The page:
Saturday, August 08, 2009



With recent Ram Gopal Varma films, one is not sure when he means business, when he is having a private laugh and when he is having a laugh at the expense of the audience. Agyaat is one such film from factory that simply cannot be taken seriously.

It is supposed to be a horror movie about a film crew shooting in a dense forest, being hunted down one by one, by a malevolent unseen—perhaps extra-terrestrial—force. But this is no Predator, just a low budget con, that expects you to spend more money on Agyaat 2, to be told who killed the film unit weirdos.

There a producer Moorthy (Ishrat Ali) who keeps saying “Ayyoda” with his mouth open, a bald director (Howard Rosemeyer) with a pencil parked in his mouth, the obnoxious leading man (Gautum Rode), his cowering spot boy (Ishteyak Khan), the leading lady (Priyanka Kothari), the stunt director (Ravi Kale), the cameraman (Kaliprasad), the first and second assistants (Nitin, Rasika Duggal) and the jungle guide (Joy Fernandes). God knows what they are shooting at this out-of-the way place, where even cars can’t reach, but stuntmen and back-up dancers appear when needed and then vanish. When the camera breaks down, they all decide to go deeper into the forest and camp, and that’s when the alien menace strikes.

It could have been scary if it weren’t so funny. The camera captures Priyanka Kothari’s midriff more than the beauty of the forest, and well, we can only wait with terror for the next installment “Coming Soon.”

Teree Sang

A 15-year-old girl gets pregnant, her parents are understandably furious. She runs away with the father of the child, and they set up home in a cute hill cottage gifted rent-free by a friend. He does manual labour, she cooks noodles and they might have lived happily ever after, but for her pesky parents who want to bring her back home. Her argument is that if Nature does not object, why should the law interfere?

What kind of message is Satish Kaushik sending out to youngsters through a film like Teree Sang? The plot is not new, the unwed pregnancy has been done in Kya Kehna and Suno Na, the idyllic life has been done in Love Story and other films. If the film had taken a good honest look at the way today’s teens take sex so casually, and at least tried to caution them (like old Malayalam film Chitram), this film would have served some purpose.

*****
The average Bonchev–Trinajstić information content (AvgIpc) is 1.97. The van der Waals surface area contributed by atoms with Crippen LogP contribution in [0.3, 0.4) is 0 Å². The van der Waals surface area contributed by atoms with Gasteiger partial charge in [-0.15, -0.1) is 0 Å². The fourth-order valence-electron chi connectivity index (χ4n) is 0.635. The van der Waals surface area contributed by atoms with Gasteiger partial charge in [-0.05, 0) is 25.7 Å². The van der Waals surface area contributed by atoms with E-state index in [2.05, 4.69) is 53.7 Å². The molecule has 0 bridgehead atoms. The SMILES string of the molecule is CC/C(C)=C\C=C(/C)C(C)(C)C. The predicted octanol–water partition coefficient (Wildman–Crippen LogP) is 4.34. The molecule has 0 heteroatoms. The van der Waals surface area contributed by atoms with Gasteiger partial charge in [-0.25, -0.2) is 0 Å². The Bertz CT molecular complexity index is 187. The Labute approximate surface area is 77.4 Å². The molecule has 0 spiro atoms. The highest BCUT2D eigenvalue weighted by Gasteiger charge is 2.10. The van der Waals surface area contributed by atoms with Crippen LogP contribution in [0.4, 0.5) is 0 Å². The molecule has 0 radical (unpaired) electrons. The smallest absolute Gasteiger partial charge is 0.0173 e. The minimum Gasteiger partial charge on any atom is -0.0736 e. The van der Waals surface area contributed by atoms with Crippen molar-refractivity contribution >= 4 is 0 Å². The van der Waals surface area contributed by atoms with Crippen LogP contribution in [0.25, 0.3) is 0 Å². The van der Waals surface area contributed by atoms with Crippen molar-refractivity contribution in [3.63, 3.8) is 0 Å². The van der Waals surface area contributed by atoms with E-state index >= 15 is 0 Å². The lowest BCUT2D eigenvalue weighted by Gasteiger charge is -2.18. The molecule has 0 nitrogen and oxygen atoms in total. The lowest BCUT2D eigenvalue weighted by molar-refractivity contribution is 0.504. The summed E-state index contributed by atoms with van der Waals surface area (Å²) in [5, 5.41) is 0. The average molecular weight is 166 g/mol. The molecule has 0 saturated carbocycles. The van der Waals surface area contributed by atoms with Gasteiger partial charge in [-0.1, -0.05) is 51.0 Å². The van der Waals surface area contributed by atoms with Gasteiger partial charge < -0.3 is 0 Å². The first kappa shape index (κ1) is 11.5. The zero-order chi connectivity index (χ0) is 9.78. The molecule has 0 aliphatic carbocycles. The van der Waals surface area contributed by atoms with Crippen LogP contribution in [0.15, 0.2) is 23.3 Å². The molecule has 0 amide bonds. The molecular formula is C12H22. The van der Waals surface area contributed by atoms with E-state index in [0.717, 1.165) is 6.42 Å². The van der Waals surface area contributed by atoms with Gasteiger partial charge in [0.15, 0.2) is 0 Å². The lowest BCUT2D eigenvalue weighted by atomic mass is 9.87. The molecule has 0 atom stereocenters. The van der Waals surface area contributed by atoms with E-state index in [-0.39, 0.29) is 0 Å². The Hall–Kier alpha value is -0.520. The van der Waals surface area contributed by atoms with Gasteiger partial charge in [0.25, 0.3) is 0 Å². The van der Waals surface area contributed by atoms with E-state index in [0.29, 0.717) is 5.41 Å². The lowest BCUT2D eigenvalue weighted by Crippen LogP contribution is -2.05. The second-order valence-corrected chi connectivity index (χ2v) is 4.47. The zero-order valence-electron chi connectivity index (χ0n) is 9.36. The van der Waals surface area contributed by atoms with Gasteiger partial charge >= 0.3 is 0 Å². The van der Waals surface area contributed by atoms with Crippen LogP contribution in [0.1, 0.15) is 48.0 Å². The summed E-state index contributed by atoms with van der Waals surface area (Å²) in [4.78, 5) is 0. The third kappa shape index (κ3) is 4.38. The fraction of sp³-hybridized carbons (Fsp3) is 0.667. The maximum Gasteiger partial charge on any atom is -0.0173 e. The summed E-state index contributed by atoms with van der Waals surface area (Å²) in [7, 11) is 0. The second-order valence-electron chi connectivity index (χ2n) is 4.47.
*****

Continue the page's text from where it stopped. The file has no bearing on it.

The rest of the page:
However, the characters in the film are superficial, a class angle needless added, the events are most implausible, the film very irresponsible. The girl Maahi (Sheena Shahabadi) is neglected by her parents (Rajat Kapoor-Neena Gupta). She is not the shy sort—she chases the boy Kabir (Ruslaan Mumtaz)—but she has no friends. She hangs out with the spoilt son of an auto-rickshaw driver (Satish Kaushik) and his noisy wife (Sushmita Mukherjee), along with his working class buddies.

When she gets pregnant, she doesn’t want to terminate it, instead she is willing to wreck her own life and Kabir’s. Very conveniently, they set up home in this fairy-tale cottage and have not a care in the world. The parents who try to knock sense into them are seen as evil, making their kids fight against “kudrat.” The two youngsters are appealing enough, but one can imagine most of today’s urban teens—wise, cautious and ambitious beyond their years --- sniggering at the film, and getting on with their MBAs, or whatever the ‘in’ career aspiration may be, while the very out-of-it filmmaker dishes out his pro-life humbug.

Chal Chalein

Students suffering from excessive pressure in an education system that stifles all individuality was a subject waiting to be tackled in a film, but just good intentions do not a film make, and Ujjwal Singh’s Chal Chalein is a prime example of a great idea leading to a dull, preachy film.

Many students in an Allahabad junior college are forced by their parents to study subjects for which they have no aptitude and punished if they don’t top the class. One such student, Navneet (Priyesh Sagar), son of an authoritarian father (Kanwaljeet) buckles under and commits suicide. His friends, also suffering the same fate, decide to take action. They approach an activist lawyer Sanjay (Mithun Chakraborthy) and file cases against Navneet’s father, their own parents and the Government of India. Their action provokes more such cases from all over the country and becomes a movement.

The film makes parents out to be complete monsters – one mother makes a little girl do 150 sit-ups and starves her if she doesn’t stand first in class. But the way the eight leading kids go around singing and dancing all over the city, attend parties and hang out in the canteen, it hardly looks as if they were over burdened or tortured by their parents. After the suicide of the boy, the film become one long indignant harangue, as the entire cast is carted to the Supreme Court for the case, with Anup Soni playing the Defence lawyer, but vague grumbles about the ‘System’ don’ really amount to anything. If a parent is worried about a child’s future, it hardly seems fair to accuse him of being an underachiever.

The actors playing students are fresh-faced and earnest, but that’s no incentive to see this film. Might as well read newspaper clippings on the subject.


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